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Early Cross-Cultural Commonalities in Social Explanation

Early Cross-Cultural Commonalities in Social Explanation Cognitive processing and semantic influences on the developmental patterning of everyday social explanation are examined in a cross-cultural investigation undertaken among American and Hindu adults and children (ages 8, 11, and 15). Results demonstrate the existence of both common as well as culture-specific age trends. In both cultures, young children tend to emphasize instance-oriented social concepts and to structure their explanations in schematic terms. Evidence suggests that such attributional tendencies reflect common cognitive processing orientations arising spotaneously early in development, rather than merely the effects of social transmission. It is also documented that a significant developmental increase in attributional references to the social context occurs among Hindus but not among Americans. Such divergent developmental patterns are interpreted as arising, at least in part, from Americans' and Hindus' acquisition of contrasting cultural meaning systems. Discussion centers on theoretical implications of the results for integrating cognitive processing and cultural perspectives on attribution. http://www.deepdyve.com/assets/images/DeepDyve-Logo-lg.png Developmental Psychology American Psychological Association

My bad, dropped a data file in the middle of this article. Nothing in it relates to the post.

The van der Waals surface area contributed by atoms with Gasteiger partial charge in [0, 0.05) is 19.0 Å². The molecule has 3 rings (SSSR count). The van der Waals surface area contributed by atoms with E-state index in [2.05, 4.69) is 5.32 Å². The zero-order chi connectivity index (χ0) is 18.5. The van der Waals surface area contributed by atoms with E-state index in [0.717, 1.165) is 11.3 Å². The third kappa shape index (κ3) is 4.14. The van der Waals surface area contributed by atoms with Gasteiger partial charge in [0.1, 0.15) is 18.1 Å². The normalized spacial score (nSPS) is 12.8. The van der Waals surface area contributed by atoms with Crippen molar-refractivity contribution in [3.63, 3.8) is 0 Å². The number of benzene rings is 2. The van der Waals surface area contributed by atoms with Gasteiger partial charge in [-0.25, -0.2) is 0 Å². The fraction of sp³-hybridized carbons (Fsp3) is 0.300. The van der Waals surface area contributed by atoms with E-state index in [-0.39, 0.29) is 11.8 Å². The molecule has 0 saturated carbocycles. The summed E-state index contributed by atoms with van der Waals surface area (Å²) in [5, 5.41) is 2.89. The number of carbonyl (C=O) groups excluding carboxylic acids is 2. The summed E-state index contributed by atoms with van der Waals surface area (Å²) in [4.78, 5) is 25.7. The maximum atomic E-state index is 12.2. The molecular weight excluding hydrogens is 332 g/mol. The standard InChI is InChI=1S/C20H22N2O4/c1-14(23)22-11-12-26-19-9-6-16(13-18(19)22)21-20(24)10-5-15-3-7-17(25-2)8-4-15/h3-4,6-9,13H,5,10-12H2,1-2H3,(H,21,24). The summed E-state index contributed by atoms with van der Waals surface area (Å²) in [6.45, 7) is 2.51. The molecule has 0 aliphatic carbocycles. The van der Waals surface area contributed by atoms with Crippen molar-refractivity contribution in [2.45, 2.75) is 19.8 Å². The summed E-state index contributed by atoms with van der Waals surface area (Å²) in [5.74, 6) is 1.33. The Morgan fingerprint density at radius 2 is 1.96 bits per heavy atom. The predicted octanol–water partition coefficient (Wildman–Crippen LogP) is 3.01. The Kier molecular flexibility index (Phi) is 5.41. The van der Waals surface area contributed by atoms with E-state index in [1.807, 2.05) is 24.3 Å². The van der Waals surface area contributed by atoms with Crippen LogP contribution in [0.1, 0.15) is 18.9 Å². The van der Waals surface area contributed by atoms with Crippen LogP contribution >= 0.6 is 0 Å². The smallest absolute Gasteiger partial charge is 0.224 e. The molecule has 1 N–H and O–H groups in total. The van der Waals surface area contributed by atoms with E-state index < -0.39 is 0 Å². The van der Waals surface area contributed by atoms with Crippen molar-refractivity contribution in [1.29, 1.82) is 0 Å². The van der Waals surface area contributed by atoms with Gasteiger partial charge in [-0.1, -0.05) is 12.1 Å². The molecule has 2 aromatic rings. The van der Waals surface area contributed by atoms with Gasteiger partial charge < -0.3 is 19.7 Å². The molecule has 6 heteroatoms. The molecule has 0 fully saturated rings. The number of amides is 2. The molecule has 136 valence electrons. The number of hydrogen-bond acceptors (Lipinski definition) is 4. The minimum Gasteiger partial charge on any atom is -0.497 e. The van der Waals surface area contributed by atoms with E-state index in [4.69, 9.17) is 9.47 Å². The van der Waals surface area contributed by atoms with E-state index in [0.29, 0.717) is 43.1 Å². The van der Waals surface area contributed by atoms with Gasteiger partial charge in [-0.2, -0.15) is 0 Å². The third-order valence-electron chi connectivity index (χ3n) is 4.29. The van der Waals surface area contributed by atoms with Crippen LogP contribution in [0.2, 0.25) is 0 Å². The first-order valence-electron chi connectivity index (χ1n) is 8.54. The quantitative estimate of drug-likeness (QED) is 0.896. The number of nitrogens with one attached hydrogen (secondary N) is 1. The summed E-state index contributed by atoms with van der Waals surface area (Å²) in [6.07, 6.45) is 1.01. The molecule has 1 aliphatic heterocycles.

Early Cross-Cultural Commonalities in Social Explanation

Developmental Psychology , Volume 22 (4): 7 – Jul 1, 1986

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References (26)

Publisher
American Psychological Association
Copyright
Copyright © 1986 American Psychological Association
ISSN
0012-1649
eISSN
1939-0599
DOI
10.1037/0012-1649.22.4.514
Publisher site
See Article on Publisher Site

Abstract

Cognitive processing and semantic influences on the developmental patterning of everyday social explanation are examined in a cross-cultural investigation undertaken among American and Hindu adults and children (ages 8, 11, and 15). Results demonstrate the existence of both common as well as culture-specific age trends. In both cultures, young children tend to emphasize instance-oriented social concepts and to structure their explanations in schematic terms. Evidence suggests that such attributional tendencies reflect common cognitive processing orientations arising spotaneously early in development, rather than merely the effects of social transmission. It is also documented that a significant developmental increase in attributional references to the social context occurs among Hindus but not among Americans. Such divergent developmental patterns are interpreted as arising, at least in part, from Americans' and Hindus' acquisition of contrasting cultural meaning systems. Discussion centers on theoretical implications of the results for integrating cognitive processing and cultural perspectives on attribution.

Journal

Developmental PsychologyAmerican Psychological Association

Published: Jul 1, 1986

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